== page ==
Maharana Pratap Jayanti

Maharana Pratap Jayanti

~Tamanna Kavdia

A lot of festivals are celebrated all over India every year. We are aware of the festivals like Holi, Diwali, Easter, Good Friday etc., because they are celebrated at a large scale. I have decided to write about Maharana Pratap Jayanti to make people aware of the great Rajput warrior of the Mewar region in north-western India, in the state of Rajasthan. I belong to the city of Udaipur, to the clan of Rajputs of Rajasthan which made me observe this special festival of the state. I have closely observed the emotions which the people of my region have towards their king who saved them from being ruled by the Mughals.
The great warrior, Maharna Pratap, was born in the Kumbhalgarh region of Rajasthan, on 9th May, in the Jyeshtha Month, which is the third lunar month of the Hindu calendar. He was the son of Maharana Udai Singh II of Mewar and was eldest of the 25 sons, therefore, was destined to be the ruler of Mewar in the lineage of the Sisodiya Rajputs. In the year 1568, when the Maharana was only 27 years old, Chittor, the capital of Mewar was surrounded by the Mughal forces lead by Emperor Akbar. Seeing this, instead of surrendering, Maharana Udai Singh decided to leave Chittor and moved his family to the Gogunda region. Pratap showcased all the passion that a true Kshatriya king had to possess. He was a true Rajput warrior because of which the young kid resisted leaving Chittor as he wanted to fight the Mughal Army and defeat them but the elders intervened and moved to Gogunda oblivious of the fact that his move will soon create history in the books of true warrior spirits of all times.
A temporary government was set in Gogunda, but in 1572, Udai Singh II died and Pratap was crowned as the king of Mewar. The fact that he had still not won Chittor back from the Mughals troubled Maharana deeply. On the other hand, Akbar too was not satisfied because he had only won Chittor to Mewar as a whole and until that he could not be called as the “Jahapanah of Hindustan”. Therefore, various emissaries were sent to Mewar to sign a treaty which was only considered as a peace treaty and mentioned that the sovereignty of Mewar would be intact. Almost six diplomatic missions were sent to the Rana and all were declined by him. The last mission was headed by Raja Man Singh which angered Maharana Pratap because of the fact that his fellow Rajput warriors were aligned with the enemy of their motherland. Akbar realised that the Maharana would never submit, thus decided to win Mewar by war.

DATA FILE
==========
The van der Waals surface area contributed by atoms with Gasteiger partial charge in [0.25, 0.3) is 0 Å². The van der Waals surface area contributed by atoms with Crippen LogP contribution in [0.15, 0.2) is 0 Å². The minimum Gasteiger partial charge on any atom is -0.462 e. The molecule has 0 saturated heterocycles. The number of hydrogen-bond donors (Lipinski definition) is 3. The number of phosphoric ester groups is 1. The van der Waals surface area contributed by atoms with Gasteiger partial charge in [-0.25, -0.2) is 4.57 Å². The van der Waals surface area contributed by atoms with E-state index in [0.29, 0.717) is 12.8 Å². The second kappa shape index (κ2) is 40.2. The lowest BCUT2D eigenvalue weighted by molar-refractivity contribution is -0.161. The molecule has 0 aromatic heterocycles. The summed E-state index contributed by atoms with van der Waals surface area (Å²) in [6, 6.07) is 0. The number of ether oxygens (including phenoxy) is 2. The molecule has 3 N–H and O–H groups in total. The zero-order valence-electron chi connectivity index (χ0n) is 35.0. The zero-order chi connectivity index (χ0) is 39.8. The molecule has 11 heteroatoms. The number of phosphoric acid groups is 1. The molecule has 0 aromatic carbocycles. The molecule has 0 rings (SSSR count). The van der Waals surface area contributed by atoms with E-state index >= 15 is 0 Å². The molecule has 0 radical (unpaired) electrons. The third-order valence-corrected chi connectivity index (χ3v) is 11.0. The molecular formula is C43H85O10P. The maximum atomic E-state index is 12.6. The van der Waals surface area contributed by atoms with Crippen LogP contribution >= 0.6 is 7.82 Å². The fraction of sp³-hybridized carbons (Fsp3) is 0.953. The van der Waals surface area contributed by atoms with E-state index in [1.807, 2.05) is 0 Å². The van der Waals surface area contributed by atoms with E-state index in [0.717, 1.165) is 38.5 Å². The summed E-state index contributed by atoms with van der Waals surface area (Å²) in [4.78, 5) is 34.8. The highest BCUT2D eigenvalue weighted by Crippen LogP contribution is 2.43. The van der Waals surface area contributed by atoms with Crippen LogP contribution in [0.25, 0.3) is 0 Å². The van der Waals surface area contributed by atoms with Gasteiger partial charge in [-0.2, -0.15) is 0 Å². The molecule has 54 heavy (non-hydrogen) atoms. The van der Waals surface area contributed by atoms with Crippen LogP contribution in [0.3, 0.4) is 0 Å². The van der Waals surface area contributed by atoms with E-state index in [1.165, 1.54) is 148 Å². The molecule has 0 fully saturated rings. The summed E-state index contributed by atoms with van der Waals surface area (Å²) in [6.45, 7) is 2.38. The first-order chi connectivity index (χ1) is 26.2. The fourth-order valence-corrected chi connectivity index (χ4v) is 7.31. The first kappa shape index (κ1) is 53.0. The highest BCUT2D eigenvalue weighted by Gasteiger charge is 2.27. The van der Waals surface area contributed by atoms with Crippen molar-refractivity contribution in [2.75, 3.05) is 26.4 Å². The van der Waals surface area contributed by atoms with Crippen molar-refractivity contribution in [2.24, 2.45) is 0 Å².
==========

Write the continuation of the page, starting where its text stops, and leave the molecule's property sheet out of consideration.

In 1576, the famous battle of Haldighati took place which was fought between 20,000 Rajputs against the 80,000 warriors in the Mughal army. This battle is considered to be the first major “breakthrough” of the Rajput clan against the Mughals. Pratap is considered to have initiated the first war of independence. After the war, Akbar tried to win Mewar multiple times but, failed. The continuous and relentless attacks by the Mughals made the Maharana’s army weaker and he was running out of resources to keep his force going. It is said that when he was beginning to lose his spirit against the Mughals, Bhama Shah, his minister, donated all his wealth to prevent him from bending down towards the Mughals. The fearless Maharana’s intentions were back.

After 1587, Akbar relinquished his pursuit of Maharana Pratap and took his battles into Punjab and India’s Northwest Frontier. Thus for the last ten years of his life, Maharana Pratap ruled in relative peace and eventually freed most of Mewar, including Udaipur and Kumbhalgarh. He died fighting for his nation, his people and for honour.

On his birth date, this festival is celebrated in the Mewar region of Rajasthan which included the present-day districts of Bhilwara, Chittorgarh, Rajsamand, Udaipur, Neemuch, Pirawa Tehsil of Jhalawar, Mandsaur, parts of MP and some parts of Gujarat. On the occasion of this Jayanti, Special pooja and processions are held every year to remember this significant day. Several cultural programs such as debates are also held in the state. It is an occasion to remember the brave son of Mewar who fought fearlessly against the enemy of the land of Mewar. During the time of the Jayanti, there is a fair organised in Haldighati where Maharana’s beloved horse Chetak died during the battle, saving his master’s life from the enemy. On this day people also visit Moti Magri, in the city of Udaipu, where an impressive bronze statue of the Maharana and his loyal horse Chetak is erect. Ruins of one of the first modest palaces of Udaipur and a charming Japanese rock garden are some of the other attractions. The Memorial has the first Light & Sound program in Rajasthan, that displays the glorious 1400 years of Mewar’s history. All these are highly decorated with lights during the Maharana Pratap Festival.

This day might not be celebrated all over India with joy like it is celebrated in Rajasthan but the Maharana was the one who showed the invaders that no amount of force would let them surrender, no invader could take their motherland away from them. This motivated a lot of kings of different regions to fight for their subjects and against the unjust rule of outsiders. He was considered as the light and life of the Hindu community.

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